Your ‘Purple’ Production is 25, Your Highness

princelips.jpgGuess what turns 25 today? Purple Rain! Yeah, we’re so old! Why, it seems like only yesterday we were made to close our eyes during the Lake Minnetonka sequence. 

It’s difficult not to regard this era as Prince‘s most-definitive. It was the ’80s. The music was a mix of Glam-Rock-meets-Electro Funk with a Pop sheen. The film was a satirical roman à clef filled with pulsating concert sequences, naughty dialogue and brooding melodrama that bordered on exploitative humiliation. But, more important than any of that, was Prince’s hair. So shiny! 

prince-mirror.jpgWhy is this film a classic? Well, for starters, anything that effectively portrays Morris Day as the main antagonist clearly has something going for it. Full disclosure: As a child, it was hard not to view this movie as The Gospel, and so we would go on to slightly resent Morris Day in spite of enjoying his music. Chalk it up to his over-the-top arrogance and brilliant comic timing.
Then, there was Apollonia Kotero, who was cast as a replacement for Vanity and had the pleasure of portraying The Kid’s put-upon love interest. We don’t take away much from her performance, other than “Sex Shooter”, which no 4-year-old had the right to know the lyrics to. Ahem. Also replaced in the film were The Time‘s keyboardist and bassist, Jimmy Jam and Terry Lewis. According to legend (which may or not be true), they were fined and fired by Prince for missing a performance in San Antonio in 1983. They were replaced with “St. Paul” Peterson, Mark Cardenas and Jerry Hubbard in The Time’s new lineup as depicted in the film. Jam and Lewis would then fade into obscurity, never to be heard from again. Kidding!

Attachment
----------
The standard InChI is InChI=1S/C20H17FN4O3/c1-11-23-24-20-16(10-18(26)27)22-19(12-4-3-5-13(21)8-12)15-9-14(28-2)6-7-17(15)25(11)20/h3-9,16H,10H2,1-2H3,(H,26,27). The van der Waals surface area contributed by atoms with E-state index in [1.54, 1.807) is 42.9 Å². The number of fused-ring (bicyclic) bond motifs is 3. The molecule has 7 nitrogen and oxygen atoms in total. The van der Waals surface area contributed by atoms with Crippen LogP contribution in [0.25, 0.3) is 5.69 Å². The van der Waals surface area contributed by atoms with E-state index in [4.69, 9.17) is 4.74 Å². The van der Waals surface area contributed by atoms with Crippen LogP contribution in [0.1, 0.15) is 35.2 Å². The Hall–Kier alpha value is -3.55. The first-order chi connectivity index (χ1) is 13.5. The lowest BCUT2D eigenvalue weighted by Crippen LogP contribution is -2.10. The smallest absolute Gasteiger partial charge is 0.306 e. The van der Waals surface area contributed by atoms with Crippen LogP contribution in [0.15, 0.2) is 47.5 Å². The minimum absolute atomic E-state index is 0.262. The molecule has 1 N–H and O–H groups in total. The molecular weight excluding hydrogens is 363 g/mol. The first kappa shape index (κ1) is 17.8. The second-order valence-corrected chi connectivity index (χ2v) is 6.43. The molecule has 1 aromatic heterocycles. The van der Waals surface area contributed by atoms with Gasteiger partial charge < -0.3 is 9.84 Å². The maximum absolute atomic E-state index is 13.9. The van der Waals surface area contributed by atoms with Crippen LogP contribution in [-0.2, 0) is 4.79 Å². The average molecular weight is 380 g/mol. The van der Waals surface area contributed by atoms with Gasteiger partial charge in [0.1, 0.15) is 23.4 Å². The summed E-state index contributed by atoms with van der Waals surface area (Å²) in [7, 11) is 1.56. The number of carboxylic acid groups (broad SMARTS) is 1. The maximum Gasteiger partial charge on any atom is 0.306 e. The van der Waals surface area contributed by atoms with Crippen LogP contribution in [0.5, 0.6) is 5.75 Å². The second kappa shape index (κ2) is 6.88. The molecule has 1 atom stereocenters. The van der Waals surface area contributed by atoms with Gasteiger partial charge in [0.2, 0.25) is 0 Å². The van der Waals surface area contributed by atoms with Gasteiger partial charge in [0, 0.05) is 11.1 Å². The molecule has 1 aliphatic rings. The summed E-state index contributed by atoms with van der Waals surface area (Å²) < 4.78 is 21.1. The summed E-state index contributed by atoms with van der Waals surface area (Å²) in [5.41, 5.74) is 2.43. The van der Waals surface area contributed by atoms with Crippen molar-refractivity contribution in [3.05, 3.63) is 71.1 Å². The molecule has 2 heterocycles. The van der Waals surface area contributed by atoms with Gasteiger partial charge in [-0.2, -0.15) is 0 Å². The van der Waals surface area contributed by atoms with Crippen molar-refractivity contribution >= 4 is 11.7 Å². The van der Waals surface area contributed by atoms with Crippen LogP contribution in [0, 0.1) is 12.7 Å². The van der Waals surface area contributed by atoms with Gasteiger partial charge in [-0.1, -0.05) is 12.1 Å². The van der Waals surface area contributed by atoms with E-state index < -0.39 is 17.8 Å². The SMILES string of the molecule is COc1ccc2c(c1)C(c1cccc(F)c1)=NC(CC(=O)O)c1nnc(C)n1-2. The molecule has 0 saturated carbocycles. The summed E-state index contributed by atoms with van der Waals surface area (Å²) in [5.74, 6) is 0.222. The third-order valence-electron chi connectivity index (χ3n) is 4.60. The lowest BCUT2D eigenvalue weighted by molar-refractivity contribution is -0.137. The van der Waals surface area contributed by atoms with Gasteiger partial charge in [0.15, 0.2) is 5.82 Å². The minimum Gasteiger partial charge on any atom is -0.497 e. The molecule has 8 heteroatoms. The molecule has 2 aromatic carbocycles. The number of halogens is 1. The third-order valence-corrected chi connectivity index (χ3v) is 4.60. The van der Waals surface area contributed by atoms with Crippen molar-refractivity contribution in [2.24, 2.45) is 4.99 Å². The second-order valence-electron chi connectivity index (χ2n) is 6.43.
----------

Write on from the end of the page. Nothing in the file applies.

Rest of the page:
And how can we forget the music? So hard to pick a favorite song! The breezy romance of “Take Me With You”, the high-energy “Let’s Go Crazy”, the show-stopping “Purple Rain.” These songs and their sequences took your breath away and managed to elevate a movie that was only budgeted at $7 million. But were we ever invested in anything other than the songs? Not even the abuse storyline, which was setup to inform the performances, made as great of an impression as the music itself.
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On this day, the 27th of July, two thousand and nine, we would like to salute you, oh diminutive purple genius, for gifting the world with one of the best motion pictures and accompanying soundtracks in modern times. Purple Rain, although slightly narcissistic in nature (the multiple close-ups of his eyes and lips drove home the point that he was ever-so-beautiful), remains a consummate example of a showbiz drama/musical done right. 

Tell us, SoulBouncers, what are your favorite songs, moments or lines of dialogue from Purple Rain? Let us know in the comments!

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